How much money, time and energy do you spend each year trying to beat the market?
Don’t duck the question. Have you every calculated the expense ratios, trading costs, tax implications, bid-ask spreads, wrap fees, front-end loads, back-end loads, sales commissions, surrender charges, management fees, newsletter subscriptions, magazine subscriptions, books and software purchases, or any of the other direct costs you pay to try and beat the market?
How much time do you spend reading articles, newsletters or books on secret trading strategies or hot market forecasts? Have you ever logged the number of hours you spend watching expert commentators discuss the market, the economy, the Fed, the credit crisis, International economic conditions or any number of other investment related stories of the day?
And how about the hours and energy you personally expend thinking about (or worrying about) all your investment options in an attempt to decide what is the right course of action to achieve your financial goals?
Be honest now, do you have any idea what it costs you each year to try and beat the market?
Professor Kenneth French of Dartmouth has, and the number is staggering. In his paper titled “The Cost of Active Investing”, Professor French discovered investors collectively spent $99.2 Billion in 2006 and $100 Billion last year trying to beat the stock market.
$100 Billion! A mind-blowing number.
We’re not talking about making any money. $100 Billion was the amount of hard earned savings investors in the U.S. stock market spent trying to achieve superior returns as compared to simply investing in a passive index that, by definition, provides investors with market returns.
I know your next question. Was it worth it? Did investors get what they paid for?
You know what the answer is, but will you embrace it?
On both fronts the answer for the average investor is a resounding no!
No, the $100 Billion did not buy the average investor superior returns. DALBAR, Inc. found the average investor underperformed the S&P 500 by an annual average of 7.33% from 1988 to 2007.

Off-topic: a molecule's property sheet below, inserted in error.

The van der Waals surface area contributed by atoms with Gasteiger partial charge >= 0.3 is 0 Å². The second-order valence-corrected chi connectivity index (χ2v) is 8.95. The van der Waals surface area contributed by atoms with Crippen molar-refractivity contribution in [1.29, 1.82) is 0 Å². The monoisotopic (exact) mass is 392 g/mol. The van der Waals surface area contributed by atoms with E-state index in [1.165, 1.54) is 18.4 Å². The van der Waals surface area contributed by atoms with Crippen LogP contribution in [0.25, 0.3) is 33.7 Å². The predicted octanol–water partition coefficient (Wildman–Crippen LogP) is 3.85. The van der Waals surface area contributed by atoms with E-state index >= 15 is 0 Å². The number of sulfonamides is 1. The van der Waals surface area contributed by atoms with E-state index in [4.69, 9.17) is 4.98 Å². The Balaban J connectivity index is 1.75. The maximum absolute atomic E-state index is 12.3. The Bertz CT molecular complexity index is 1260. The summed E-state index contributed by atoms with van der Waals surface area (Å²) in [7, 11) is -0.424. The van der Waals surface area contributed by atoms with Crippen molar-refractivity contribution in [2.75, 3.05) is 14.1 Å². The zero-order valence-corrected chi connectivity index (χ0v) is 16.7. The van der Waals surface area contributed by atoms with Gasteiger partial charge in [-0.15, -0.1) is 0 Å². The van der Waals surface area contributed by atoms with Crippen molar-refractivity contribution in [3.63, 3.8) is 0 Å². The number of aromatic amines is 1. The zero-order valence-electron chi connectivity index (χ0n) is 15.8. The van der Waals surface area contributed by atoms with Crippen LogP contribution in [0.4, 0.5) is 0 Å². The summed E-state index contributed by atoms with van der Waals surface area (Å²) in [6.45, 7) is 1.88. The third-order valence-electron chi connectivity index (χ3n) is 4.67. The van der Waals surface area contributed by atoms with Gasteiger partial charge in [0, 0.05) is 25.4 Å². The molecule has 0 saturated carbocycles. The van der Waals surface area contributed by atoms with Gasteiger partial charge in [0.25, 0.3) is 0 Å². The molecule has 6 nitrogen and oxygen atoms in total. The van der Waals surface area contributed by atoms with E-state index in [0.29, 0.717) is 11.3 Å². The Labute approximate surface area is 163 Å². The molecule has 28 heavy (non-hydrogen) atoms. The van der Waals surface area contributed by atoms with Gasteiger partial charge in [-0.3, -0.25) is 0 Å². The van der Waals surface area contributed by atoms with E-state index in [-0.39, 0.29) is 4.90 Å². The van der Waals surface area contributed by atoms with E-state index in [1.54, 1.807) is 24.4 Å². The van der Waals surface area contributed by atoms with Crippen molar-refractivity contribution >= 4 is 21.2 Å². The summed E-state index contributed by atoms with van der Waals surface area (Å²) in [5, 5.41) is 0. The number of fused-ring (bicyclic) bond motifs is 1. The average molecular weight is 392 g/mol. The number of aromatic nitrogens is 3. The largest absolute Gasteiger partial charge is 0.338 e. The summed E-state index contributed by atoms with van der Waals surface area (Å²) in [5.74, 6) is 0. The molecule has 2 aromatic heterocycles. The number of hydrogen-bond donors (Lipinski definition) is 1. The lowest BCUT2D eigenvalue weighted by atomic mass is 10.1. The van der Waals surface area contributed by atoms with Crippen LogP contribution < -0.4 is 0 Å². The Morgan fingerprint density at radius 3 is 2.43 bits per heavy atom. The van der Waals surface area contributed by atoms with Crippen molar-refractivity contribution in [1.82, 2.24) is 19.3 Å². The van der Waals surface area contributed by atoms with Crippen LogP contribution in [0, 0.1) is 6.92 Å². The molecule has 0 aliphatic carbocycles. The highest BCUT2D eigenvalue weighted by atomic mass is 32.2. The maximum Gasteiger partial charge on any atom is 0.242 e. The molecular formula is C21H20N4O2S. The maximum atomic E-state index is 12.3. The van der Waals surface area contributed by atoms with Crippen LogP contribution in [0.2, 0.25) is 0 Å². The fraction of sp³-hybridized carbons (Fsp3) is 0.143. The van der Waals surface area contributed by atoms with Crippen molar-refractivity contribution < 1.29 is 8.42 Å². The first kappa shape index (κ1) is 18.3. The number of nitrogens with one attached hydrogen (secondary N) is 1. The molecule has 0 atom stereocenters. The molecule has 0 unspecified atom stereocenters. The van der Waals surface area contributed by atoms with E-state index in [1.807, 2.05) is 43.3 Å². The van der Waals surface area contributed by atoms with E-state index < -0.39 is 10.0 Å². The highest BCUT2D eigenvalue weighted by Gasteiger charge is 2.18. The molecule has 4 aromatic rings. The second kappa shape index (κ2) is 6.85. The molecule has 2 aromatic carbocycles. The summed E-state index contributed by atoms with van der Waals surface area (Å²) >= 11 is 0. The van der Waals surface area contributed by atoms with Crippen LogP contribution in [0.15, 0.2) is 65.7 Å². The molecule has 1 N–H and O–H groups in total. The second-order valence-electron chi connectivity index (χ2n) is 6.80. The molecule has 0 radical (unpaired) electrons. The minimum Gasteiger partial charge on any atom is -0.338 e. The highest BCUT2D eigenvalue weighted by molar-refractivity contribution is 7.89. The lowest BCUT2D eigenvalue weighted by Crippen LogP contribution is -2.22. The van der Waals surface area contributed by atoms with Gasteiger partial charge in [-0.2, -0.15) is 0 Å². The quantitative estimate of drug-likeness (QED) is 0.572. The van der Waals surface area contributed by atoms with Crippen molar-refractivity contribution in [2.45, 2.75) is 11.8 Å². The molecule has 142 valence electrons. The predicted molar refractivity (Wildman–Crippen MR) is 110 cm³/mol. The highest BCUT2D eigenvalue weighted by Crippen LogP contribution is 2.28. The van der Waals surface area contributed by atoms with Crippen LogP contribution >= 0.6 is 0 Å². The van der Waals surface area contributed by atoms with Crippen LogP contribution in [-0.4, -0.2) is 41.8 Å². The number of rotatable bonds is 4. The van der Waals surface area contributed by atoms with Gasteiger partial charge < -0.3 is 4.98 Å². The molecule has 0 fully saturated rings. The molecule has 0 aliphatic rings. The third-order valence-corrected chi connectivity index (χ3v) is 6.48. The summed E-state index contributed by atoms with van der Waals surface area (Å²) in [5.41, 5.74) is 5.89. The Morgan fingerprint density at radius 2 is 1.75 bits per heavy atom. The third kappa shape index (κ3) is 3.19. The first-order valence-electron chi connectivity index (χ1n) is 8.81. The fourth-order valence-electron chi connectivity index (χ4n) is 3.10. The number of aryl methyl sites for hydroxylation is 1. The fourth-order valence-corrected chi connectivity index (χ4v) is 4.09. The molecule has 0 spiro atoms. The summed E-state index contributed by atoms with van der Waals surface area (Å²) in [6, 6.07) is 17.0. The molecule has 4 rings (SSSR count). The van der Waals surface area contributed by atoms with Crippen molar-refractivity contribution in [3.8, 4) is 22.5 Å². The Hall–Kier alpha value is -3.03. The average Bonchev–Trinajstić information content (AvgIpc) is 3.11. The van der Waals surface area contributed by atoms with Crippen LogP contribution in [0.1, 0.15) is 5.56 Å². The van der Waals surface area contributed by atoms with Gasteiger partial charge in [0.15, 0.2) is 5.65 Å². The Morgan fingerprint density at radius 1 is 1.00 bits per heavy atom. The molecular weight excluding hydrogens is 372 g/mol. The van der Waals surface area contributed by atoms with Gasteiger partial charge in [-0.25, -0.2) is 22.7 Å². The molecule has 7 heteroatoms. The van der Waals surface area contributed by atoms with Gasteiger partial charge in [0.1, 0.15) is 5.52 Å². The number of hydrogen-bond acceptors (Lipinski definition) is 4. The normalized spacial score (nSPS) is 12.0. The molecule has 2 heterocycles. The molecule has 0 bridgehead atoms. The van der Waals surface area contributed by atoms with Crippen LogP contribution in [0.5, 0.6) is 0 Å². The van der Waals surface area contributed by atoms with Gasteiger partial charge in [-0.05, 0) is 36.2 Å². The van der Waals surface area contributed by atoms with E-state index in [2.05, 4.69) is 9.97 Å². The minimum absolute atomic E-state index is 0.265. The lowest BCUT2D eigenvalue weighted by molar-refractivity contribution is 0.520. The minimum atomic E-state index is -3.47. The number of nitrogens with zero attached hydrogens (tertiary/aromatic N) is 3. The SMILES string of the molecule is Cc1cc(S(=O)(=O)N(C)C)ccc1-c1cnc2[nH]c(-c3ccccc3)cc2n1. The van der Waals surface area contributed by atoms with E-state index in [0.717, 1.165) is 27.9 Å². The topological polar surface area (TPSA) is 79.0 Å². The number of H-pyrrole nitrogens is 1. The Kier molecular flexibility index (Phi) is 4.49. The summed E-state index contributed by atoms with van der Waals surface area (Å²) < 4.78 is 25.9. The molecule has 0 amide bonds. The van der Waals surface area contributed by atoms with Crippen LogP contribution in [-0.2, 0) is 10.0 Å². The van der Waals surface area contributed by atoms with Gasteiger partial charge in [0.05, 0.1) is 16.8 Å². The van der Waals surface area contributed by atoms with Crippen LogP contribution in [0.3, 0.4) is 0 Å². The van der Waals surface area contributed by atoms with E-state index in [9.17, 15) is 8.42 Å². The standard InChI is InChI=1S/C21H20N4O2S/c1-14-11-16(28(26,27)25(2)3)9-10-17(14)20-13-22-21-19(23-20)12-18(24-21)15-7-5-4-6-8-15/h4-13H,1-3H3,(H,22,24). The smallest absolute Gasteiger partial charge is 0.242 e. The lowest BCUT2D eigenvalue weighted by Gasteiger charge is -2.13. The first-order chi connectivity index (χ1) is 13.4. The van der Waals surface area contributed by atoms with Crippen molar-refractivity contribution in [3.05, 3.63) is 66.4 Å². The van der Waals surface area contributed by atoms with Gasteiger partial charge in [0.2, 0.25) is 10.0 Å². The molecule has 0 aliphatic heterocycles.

No, the average investor will continue to spend ludicrous amounts of money, time and energy attempting to beat the market. The $100 Billion spent to beat the market in 2007 dwarfs the $7 Billion investors spent in 1980.
What about you? Do you want to be average and https://wedmont.com/ continue to spend and worry your way through another year of unfulfilled promises and expensive lessons delivered on the silver platter of your broker or insurance agent’s broken business model of investing? Have you run your numbers and compared your costs, your risks and your performance to the appropriate benchmarks to calculate if you are winning or losing the race to fully fund your retirement and outlive your money?
The longer you wait, the more dearly it may cost you. Professor French argues investing in today’s market is not a zero-sum game. The definition of a zero-sum game is an equal amount of winners and losers. If there were no costs involved, the highly competitive and free market capitalism of the U.S. stock market would be a zero-sum game. But when you start the game by shelling out $100 Billion a year to actively pursue winners you immediately make investing a negative-sum game resulting in even more losers.
And the more you spend and the harder you fight to win, your chances of winning become even smaller. Why? Because the pool is getting smaller and costs (and risks) are increasing each year. Professor French calculated that the percent of money invested in index funds has more than doubled since 1986, totaling 17.9 percent of the market. The pool of investors who remain actively spending their savings, time and energy tying to beat the market is shrinking, meaning each one personally bears more of the costs and more of the risks in an every increasing negative-sum game.
Not a pretty picture, especially with your retirement and financial well-being on the line.
So what should you do?
It all comes back to asset allocation and pursuing an investment strategy designed to meet your return objectives, time horizon and reward vs. risk comfort zone.
Do not pay for a bunch of “really great mutual funds” or lots of hot, sector specific stocks, commodities and ETFs under the premise of diversification. Do not waste your precious time and resources trying to forecast markets, uncover hidden gems or bet on potential “ten baggers” by acting on hot stock tips.
Learn how markets work or trust the hard work to someone who does. You, or your financial advisor, must understand modern portfolio theory, structured asset class allocation, the Fama/French 3-factor model, efficient market hypothesis, risk analysis, regression analysis and portfolio optimization.
You want to insure your portfolio is ideally designed for both the market and for your specific circumstances. It must embrace modern financial asset class allocation models and reject active management to insure you maximize your return potential and your value.
Any portfolio containing an actively managed “house” fund or any actively managed mutual funds with front-end sales loads (A shares), back-end sales loads (B shares), high expense ratios (your portfolio totals should be under 0.45%), annuities or management fees exceeding 1.0% is one you should carefully and critically examine to insure you understand your impediments to long-term returns, your risks and just how much of your money is transferring out of your pocket and into the pocket of your sales representative.